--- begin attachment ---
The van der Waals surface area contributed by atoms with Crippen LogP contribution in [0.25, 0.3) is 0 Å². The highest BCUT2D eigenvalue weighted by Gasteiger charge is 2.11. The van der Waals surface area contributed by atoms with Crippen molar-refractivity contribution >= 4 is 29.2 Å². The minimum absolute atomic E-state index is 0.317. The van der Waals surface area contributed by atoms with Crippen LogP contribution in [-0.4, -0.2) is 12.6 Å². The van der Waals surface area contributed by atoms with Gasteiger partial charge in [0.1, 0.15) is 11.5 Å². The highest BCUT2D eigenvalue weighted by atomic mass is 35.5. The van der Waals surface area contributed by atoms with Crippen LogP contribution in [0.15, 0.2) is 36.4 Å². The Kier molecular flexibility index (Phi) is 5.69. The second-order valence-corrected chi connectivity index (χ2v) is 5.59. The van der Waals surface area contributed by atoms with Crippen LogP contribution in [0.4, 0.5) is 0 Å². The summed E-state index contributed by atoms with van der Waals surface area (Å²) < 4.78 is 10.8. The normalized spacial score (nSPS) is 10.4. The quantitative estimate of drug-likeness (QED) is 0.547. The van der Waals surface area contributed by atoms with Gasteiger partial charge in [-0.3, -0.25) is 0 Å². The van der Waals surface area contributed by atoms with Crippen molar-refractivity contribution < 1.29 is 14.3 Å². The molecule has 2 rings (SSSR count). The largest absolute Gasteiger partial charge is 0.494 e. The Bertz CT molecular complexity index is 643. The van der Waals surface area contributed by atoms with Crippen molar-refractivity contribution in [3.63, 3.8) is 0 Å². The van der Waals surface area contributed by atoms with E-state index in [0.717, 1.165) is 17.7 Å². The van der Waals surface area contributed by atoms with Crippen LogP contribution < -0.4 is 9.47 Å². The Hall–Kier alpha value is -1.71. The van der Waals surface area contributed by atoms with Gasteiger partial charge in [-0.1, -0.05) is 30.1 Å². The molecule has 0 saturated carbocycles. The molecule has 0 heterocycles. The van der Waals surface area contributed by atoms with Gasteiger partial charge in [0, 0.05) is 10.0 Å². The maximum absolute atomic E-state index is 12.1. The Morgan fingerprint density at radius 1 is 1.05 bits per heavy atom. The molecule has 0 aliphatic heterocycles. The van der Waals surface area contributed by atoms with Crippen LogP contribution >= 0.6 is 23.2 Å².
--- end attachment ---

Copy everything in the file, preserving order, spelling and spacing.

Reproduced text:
The van der Waals surface area contributed by atoms with Crippen LogP contribution in [0.25, 0.3) is 0 Å². The highest BCUT2D eigenvalue weighted by Gasteiger charge is 2.11. The van der Waals surface area contributed by atoms with Crippen molar-refractivity contribution >= 4 is 29.2 Å². The minimum absolute atomic E-state index is 0.317. The van der Waals surface area contributed by atoms with Crippen LogP contribution in [-0.4, -0.2) is 12.6 Å². The van der Waals surface area contributed by atoms with Gasteiger partial charge in [0.1, 0.15) is 11.5 Å². The highest BCUT2D eigenvalue weighted by atomic mass is 35.5. The van der Waals surface area contributed by atoms with Crippen LogP contribution in [0.15, 0.2) is 36.4 Å². The Kier molecular flexibility index (Phi) is 5.69. The second-order valence-corrected chi connectivity index (χ2v) is 5.59. The van der Waals surface area contributed by atoms with Crippen LogP contribution in [0.4, 0.5) is 0 Å². The summed E-state index contributed by atoms with van der Waals surface area (Å²) < 4.78 is 10.8. The normalized spacial score (nSPS) is 10.4. The quantitative estimate of drug-likeness (QED) is 0.547. The van der Waals surface area contributed by atoms with Gasteiger partial charge in [-0.3, -0.25) is 0 Å². The van der Waals surface area contributed by atoms with Crippen molar-refractivity contribution < 1.29 is 14.3 Å². The molecule has 2 rings (SSSR count). The largest absolute Gasteiger partial charge is 0.494 e. The Bertz CT molecular complexity index is 643. The van der Waals surface area contributed by atoms with Crippen molar-refractivity contribution in [3.63, 3.8) is 0 Å². The van der Waals surface area contributed by atoms with E-state index in [0.717, 1.165) is 17.7 Å². The van der Waals surface area contributed by atoms with Crippen LogP contribution < -0.4 is 9.47 Å². The Hall–Kier alpha value is -1.71. The van der Waals surface area contributed by atoms with Gasteiger partial charge in [-0.1, -0.05) is 30.1 Å². The molecule has 0 saturated carbocycles. The molecule has 0 heterocycles. The van der Waals surface area contributed by atoms with Gasteiger partial charge in [0, 0.05) is 10.0 Å². The maximum absolute atomic E-state index is 12.1. The Morgan fingerprint density at radius 1 is 1.05 bits per heavy atom. The molecule has 0 aliphatic heterocycles. The van der Waals surface area contributed by atoms with Crippen LogP contribution >= 0.6 is 23.2 Å².